Since this story was originally posted, it has been updated to add information regarding Toshiba’s expanded battery exchange announcement.
Lenovo Group, the third-largest PC maker in the world, on Thursday said it would recall some 526,000 laptop batteries that contain Sony-made power cells due to potential fire hazard, adding it to the list of computer makers that have recalled Sony batteries over the past couple of months, The Wall Street Journal reports.
Last week, various media sources reported on an incident at Los Angeles International Airport in which a man’s Lenovo ThinkPad laptop began smoking and sparking. There were no associated injuries reported. The laptop at issue contained the same type of Sony-made batteries that were recalled by both Dell, the world’s largest producer of PCs, and Apple Computer in August. Dell was forced to recall roughly 4.1 million laptop batteries and Apple recalled 1.8 million.
Sony has said it will help foot the bill for both recalls, and it estimated their cash impact to be between $170 million and $255 million, according to the Journal.
Just last week, Toshiba also said it would exchange 340,000 laptop batteries with Sony-made fuel cells due to potential fire hazard. Following Lenovo’s Thursday recall announcement, Toshiba also offered to exchange a further 830,000 batteries that included Sony-made power cells.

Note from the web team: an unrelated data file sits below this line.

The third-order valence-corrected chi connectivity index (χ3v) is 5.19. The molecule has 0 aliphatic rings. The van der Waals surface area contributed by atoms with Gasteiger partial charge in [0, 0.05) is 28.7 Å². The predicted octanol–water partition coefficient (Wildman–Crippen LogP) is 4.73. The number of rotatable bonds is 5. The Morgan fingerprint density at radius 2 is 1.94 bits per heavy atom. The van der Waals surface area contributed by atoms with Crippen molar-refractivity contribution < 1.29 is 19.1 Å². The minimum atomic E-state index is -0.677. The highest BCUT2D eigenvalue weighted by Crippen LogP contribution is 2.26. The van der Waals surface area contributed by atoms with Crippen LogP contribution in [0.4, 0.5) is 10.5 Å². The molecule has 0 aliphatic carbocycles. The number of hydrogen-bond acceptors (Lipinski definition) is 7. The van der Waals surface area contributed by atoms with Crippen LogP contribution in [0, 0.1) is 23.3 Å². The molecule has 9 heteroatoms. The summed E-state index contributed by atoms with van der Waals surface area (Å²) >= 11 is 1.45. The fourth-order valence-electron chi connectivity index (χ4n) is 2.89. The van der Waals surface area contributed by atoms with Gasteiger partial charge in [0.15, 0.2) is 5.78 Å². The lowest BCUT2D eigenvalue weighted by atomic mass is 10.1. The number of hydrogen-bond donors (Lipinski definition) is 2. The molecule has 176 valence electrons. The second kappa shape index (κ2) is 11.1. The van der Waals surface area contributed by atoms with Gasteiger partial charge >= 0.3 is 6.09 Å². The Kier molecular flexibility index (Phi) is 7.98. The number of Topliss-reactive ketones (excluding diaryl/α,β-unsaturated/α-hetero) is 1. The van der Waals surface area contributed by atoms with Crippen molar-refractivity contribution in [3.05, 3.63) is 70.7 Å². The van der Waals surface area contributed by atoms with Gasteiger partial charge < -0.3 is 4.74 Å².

Sony said it will support the Lenovo recall, which was jointly announced by Lenovo and the U.S. Consumer Product Safety Commission, the Journal reports. Sony also said it would start a “global replacement program for certain battery packs that utilize Sony-manufactured lithium ion cells used by notebook computer manufacturers in order to address concerns related to recent over-heating incidents,” according to the Journal.
Lenovo took over IBM’s PC business in the spring of 2005, and currently all IBM PCs are made by Lenovo, the Journal reports.
The recall affects nine IBM ThinkPad model laptops sold between the months of February 2005 and September 2006, according to the Journal.
Lenovo also said it had received two separate reports similar to the incident at the airport in Los Angeles in both Japan and the Netherlands, the Journal reports.
Ray Gorman, a Lenovo spokesman, said, “Quite frankly, we still haven’t reached any final conclusions about what went wrong.”
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